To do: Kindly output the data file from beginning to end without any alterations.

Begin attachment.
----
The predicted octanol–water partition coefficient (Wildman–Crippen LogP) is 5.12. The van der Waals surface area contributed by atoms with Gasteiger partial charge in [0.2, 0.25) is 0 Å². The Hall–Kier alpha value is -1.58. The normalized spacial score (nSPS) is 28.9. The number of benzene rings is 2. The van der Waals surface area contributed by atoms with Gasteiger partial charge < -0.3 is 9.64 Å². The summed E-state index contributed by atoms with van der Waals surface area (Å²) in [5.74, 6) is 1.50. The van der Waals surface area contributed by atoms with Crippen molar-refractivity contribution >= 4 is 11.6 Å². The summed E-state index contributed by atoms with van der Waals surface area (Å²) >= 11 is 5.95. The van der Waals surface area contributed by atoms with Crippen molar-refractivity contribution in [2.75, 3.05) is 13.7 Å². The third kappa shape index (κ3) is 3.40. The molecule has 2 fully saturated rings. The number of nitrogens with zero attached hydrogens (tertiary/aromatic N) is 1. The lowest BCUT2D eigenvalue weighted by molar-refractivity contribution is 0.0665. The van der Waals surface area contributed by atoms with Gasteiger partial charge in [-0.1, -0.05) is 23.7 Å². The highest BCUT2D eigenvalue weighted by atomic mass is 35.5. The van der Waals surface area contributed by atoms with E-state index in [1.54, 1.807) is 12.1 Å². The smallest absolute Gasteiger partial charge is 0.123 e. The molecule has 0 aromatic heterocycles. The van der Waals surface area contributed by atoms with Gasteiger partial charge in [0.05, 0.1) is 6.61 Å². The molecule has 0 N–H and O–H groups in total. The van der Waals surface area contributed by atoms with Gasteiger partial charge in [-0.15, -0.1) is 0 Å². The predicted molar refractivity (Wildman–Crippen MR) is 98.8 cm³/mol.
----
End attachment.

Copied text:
The predicted octanol–water partition coefficient (Wildman–Crippen LogP) is 5.12. The van der Waals surface area contributed by atoms with Gasteiger partial charge in [0.2, 0.25) is 0 Å². The Hall–Kier alpha value is -1.58. The normalized spacial score (nSPS) is 28.9. The number of benzene rings is 2. The van der Waals surface area contributed by atoms with Gasteiger partial charge < -0.3 is 9.64 Å². The summed E-state index contributed by atoms with van der Waals surface area (Å²) in [5.74, 6) is 1.50. The van der Waals surface area contributed by atoms with Crippen molar-refractivity contribution >= 4 is 11.6 Å². The summed E-state index contributed by atoms with van der Waals surface area (Å²) >= 11 is 5.95. The van der Waals surface area contributed by atoms with Crippen molar-refractivity contribution in [2.75, 3.05) is 13.7 Å². The third kappa shape index (κ3) is 3.40. The molecule has 2 fully saturated rings. The number of nitrogens with zero attached hydrogens (tertiary/aromatic N) is 1. The lowest BCUT2D eigenvalue weighted by molar-refractivity contribution is 0.0665. The van der Waals surface area contributed by atoms with Gasteiger partial charge in [-0.1, -0.05) is 23.7 Å². The highest BCUT2D eigenvalue weighted by atomic mass is 35.5. The van der Waals surface area contributed by atoms with E-state index in [1.54, 1.807) is 12.1 Å². The smallest absolute Gasteiger partial charge is 0.123 e. The molecule has 0 aromatic heterocycles. The van der Waals surface area contributed by atoms with Gasteiger partial charge in [0.05, 0.1) is 6.61 Å². The molecule has 0 N–H and O–H groups in total. The van der Waals surface area contributed by atoms with Gasteiger partial charge in [-0.15, -0.1) is 0 Å². The predicted molar refractivity (Wildman–Crippen MR) is 98.8 cm³/mol.